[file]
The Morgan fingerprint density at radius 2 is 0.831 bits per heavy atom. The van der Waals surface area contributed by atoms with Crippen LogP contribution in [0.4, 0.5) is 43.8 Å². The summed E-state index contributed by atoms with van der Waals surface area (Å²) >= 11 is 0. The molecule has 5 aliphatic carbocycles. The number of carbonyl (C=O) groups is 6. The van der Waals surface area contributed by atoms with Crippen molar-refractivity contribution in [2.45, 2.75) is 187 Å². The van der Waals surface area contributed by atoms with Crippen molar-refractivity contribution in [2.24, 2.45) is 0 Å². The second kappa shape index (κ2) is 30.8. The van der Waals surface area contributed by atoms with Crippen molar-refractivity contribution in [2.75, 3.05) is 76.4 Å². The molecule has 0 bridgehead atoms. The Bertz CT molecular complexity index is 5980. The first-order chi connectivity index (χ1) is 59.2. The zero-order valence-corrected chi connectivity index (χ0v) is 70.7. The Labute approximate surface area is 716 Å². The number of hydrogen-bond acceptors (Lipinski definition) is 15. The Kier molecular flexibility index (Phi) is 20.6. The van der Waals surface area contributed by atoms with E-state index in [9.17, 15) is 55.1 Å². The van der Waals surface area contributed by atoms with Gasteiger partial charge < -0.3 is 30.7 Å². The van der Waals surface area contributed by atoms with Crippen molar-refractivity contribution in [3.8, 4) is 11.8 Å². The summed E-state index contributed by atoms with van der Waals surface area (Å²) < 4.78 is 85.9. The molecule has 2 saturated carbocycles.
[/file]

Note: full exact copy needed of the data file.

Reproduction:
The Morgan fingerprint density at radius 2 is 0.831 bits per heavy atom. The van der Waals surface area contributed by atoms with Crippen LogP contribution in [0.4, 0.5) is 43.8 Å². The summed E-state index contributed by atoms with van der Waals surface area (Å²) >= 11 is 0. The molecule has 5 aliphatic carbocycles. The number of carbonyl (C=O) groups is 6. The van der Waals surface area contributed by atoms with Crippen molar-refractivity contribution in [2.45, 2.75) is 187 Å². The van der Waals surface area contributed by atoms with Crippen molar-refractivity contribution in [2.24, 2.45) is 0 Å². The second kappa shape index (κ2) is 30.8. The van der Waals surface area contributed by atoms with Crippen molar-refractivity contribution in [2.75, 3.05) is 76.4 Å². The molecule has 0 bridgehead atoms. The Bertz CT molecular complexity index is 5980. The first-order chi connectivity index (χ1) is 59.2. The zero-order valence-corrected chi connectivity index (χ0v) is 70.7. The Labute approximate surface area is 716 Å². The number of hydrogen-bond acceptors (Lipinski definition) is 15. The Kier molecular flexibility index (Phi) is 20.6. The van der Waals surface area contributed by atoms with E-state index in [9.17, 15) is 55.1 Å². The van der Waals surface area contributed by atoms with Gasteiger partial charge < -0.3 is 30.7 Å². The van der Waals surface area contributed by atoms with Crippen molar-refractivity contribution in [3.8, 4) is 11.8 Å². The summed E-state index contributed by atoms with van der Waals surface area (Å²) < 4.78 is 85.9. The molecule has 2 saturated carbocycles.